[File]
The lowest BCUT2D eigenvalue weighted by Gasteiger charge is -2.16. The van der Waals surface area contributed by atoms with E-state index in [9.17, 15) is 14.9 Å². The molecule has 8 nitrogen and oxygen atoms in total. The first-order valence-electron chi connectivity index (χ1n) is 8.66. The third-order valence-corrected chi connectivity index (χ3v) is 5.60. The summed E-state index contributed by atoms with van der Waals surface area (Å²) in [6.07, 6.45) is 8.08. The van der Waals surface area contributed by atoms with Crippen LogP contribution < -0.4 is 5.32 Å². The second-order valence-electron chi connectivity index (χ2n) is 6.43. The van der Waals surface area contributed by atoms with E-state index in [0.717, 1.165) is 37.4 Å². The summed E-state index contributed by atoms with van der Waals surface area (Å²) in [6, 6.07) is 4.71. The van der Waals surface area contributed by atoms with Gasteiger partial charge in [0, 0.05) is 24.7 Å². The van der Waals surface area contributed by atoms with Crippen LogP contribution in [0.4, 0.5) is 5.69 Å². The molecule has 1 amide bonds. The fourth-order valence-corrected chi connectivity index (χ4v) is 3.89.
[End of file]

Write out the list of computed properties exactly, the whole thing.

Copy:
The lowest BCUT2D eigenvalue weighted by Gasteiger charge is -2.16. The van der Waals surface area contributed by atoms with E-state index in [9.17, 15) is 14.9 Å². The molecule has 8 nitrogen and oxygen atoms in total. The first-order valence-electron chi connectivity index (χ1n) is 8.66. The third-order valence-corrected chi connectivity index (χ3v) is 5.60. The summed E-state index contributed by atoms with van der Waals surface area (Å²) in [6.07, 6.45) is 8.08. The van der Waals surface area contributed by atoms with Crippen LogP contribution < -0.4 is 5.32 Å². The second-order valence-electron chi connectivity index (χ2n) is 6.43. The van der Waals surface area contributed by atoms with E-state index in [0.717, 1.165) is 37.4 Å². The summed E-state index contributed by atoms with van der Waals surface area (Å²) in [6, 6.07) is 4.71. The van der Waals surface area contributed by atoms with Gasteiger partial charge in [0, 0.05) is 24.7 Å². The van der Waals surface area contributed by atoms with Crippen LogP contribution in [0.4, 0.5) is 5.69 Å². The molecule has 1 amide bonds. The fourth-order valence-corrected chi connectivity index (χ4v) is 3.89.